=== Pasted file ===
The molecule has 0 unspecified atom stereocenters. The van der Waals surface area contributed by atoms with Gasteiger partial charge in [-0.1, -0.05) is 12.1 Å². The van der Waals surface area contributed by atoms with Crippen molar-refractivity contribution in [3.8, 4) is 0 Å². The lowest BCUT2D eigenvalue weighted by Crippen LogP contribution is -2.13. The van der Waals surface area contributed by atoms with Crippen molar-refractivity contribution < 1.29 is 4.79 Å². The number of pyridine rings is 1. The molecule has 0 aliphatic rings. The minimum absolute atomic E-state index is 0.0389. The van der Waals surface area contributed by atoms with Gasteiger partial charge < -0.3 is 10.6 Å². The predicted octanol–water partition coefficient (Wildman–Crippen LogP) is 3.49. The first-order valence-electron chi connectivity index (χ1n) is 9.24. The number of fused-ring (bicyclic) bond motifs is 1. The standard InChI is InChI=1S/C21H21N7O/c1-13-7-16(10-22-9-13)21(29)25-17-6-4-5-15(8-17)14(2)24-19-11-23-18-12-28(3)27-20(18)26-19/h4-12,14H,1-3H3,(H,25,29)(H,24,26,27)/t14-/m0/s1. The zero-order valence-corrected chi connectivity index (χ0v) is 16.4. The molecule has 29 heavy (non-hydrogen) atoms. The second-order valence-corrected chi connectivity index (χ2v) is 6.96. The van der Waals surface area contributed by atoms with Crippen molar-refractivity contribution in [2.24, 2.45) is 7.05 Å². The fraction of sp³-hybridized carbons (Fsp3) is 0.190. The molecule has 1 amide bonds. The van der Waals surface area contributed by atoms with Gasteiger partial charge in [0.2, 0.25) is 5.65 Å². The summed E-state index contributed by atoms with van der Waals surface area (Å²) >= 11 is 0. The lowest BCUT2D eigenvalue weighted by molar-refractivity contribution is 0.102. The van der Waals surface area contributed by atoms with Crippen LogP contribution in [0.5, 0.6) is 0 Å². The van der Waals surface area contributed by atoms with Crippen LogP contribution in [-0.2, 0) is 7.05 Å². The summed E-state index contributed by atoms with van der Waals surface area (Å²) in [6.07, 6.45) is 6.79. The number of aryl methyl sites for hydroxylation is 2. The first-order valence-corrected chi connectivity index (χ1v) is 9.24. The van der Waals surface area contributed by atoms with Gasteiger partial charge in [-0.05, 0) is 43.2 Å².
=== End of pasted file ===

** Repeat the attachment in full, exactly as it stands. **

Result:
The molecule has 0 unspecified atom stereocenters. The van der Waals surface area contributed by atoms with Gasteiger partial charge in [-0.1, -0.05) is 12.1 Å². The van der Waals surface area contributed by atoms with Crippen molar-refractivity contribution in [3.8, 4) is 0 Å². The lowest BCUT2D eigenvalue weighted by Crippen LogP contribution is -2.13. The van der Waals surface area contributed by atoms with Crippen molar-refractivity contribution < 1.29 is 4.79 Å². The number of pyridine rings is 1. The molecule has 0 aliphatic rings. The minimum absolute atomic E-state index is 0.0389. The van der Waals surface area contributed by atoms with Gasteiger partial charge < -0.3 is 10.6 Å². The predicted octanol–water partition coefficient (Wildman–Crippen LogP) is 3.49. The first-order valence-electron chi connectivity index (χ1n) is 9.24. The number of fused-ring (bicyclic) bond motifs is 1. The standard InChI is InChI=1S/C21H21N7O/c1-13-7-16(10-22-9-13)21(29)25-17-6-4-5-15(8-17)14(2)24-19-11-23-18-12-28(3)27-20(18)26-19/h4-12,14H,1-3H3,(H,25,29)(H,24,26,27)/t14-/m0/s1. The zero-order valence-corrected chi connectivity index (χ0v) is 16.4. The molecule has 29 heavy (non-hydrogen) atoms. The second-order valence-corrected chi connectivity index (χ2v) is 6.96. The van der Waals surface area contributed by atoms with Crippen molar-refractivity contribution in [2.24, 2.45) is 7.05 Å². The fraction of sp³-hybridized carbons (Fsp3) is 0.190. The molecule has 1 amide bonds. The van der Waals surface area contributed by atoms with Gasteiger partial charge in [0.2, 0.25) is 5.65 Å². The summed E-state index contributed by atoms with van der Waals surface area (Å²) >= 11 is 0. The lowest BCUT2D eigenvalue weighted by molar-refractivity contribution is 0.102. The van der Waals surface area contributed by atoms with Crippen LogP contribution in [0.5, 0.6) is 0 Å². The van der Waals surface area contributed by atoms with Crippen LogP contribution in [-0.2, 0) is 7.05 Å². The summed E-state index contributed by atoms with van der Waals surface area (Å²) in [6.07, 6.45) is 6.79. The number of aryl methyl sites for hydroxylation is 2. The first-order valence-corrected chi connectivity index (χ1v) is 9.24. The van der Waals surface area contributed by atoms with Gasteiger partial charge in [-0.05, 0) is 43.2 Å².